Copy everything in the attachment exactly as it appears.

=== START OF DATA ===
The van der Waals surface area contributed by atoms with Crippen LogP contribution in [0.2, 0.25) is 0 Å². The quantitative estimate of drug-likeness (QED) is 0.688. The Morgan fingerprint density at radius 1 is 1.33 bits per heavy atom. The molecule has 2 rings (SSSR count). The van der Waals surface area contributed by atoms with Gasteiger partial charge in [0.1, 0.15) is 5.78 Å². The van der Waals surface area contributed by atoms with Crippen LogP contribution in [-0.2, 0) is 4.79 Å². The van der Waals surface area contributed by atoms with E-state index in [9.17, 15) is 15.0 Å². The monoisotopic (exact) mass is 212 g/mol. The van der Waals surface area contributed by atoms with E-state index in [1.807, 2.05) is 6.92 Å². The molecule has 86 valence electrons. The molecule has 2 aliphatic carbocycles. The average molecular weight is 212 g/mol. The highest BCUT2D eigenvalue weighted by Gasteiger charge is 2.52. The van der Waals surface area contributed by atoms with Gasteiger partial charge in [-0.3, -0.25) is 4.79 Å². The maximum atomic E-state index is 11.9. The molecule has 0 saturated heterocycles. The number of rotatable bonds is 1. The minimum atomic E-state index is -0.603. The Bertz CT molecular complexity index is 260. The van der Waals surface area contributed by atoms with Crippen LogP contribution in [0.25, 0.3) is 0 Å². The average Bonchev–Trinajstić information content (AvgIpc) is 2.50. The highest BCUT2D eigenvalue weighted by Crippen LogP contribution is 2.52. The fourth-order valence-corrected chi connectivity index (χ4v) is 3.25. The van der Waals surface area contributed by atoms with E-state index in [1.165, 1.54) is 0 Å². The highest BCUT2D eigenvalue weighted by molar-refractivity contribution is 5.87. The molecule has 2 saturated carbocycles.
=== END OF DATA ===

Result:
The van der Waals surface area contributed by atoms with Crippen LogP contribution in [0.2, 0.25) is 0 Å². The quantitative estimate of drug-likeness (QED) is 0.688. The Morgan fingerprint density at radius 1 is 1.33 bits per heavy atom. The molecule has 2 rings (SSSR count). The van der Waals surface area contributed by atoms with Gasteiger partial charge in [0.1, 0.15) is 5.78 Å². The van der Waals surface area contributed by atoms with Crippen LogP contribution in [-0.2, 0) is 4.79 Å². The van der Waals surface area contributed by atoms with E-state index in [9.17, 15) is 15.0 Å². The monoisotopic (exact) mass is 212 g/mol. The van der Waals surface area contributed by atoms with E-state index in [1.807, 2.05) is 6.92 Å². The molecule has 86 valence electrons. The molecule has 2 aliphatic carbocycles. The average molecular weight is 212 g/mol. The highest BCUT2D eigenvalue weighted by Gasteiger charge is 2.52. The van der Waals surface area contributed by atoms with Gasteiger partial charge in [-0.3, -0.25) is 4.79 Å². The maximum atomic E-state index is 11.9. The molecule has 0 saturated heterocycles. The number of rotatable bonds is 1. The minimum atomic E-state index is -0.603. The Bertz CT molecular complexity index is 260. The van der Waals surface area contributed by atoms with Crippen LogP contribution in [0.25, 0.3) is 0 Å². The average Bonchev–Trinajstić information content (AvgIpc) is 2.50. The highest BCUT2D eigenvalue weighted by Crippen LogP contribution is 2.52. The fourth-order valence-corrected chi connectivity index (χ4v) is 3.25. The van der Waals surface area contributed by atoms with E-state index in [1.165, 1.54) is 0 Å². The highest BCUT2D eigenvalue weighted by molar-refractivity contribution is 5.87. The molecule has 2 saturated carbocycles.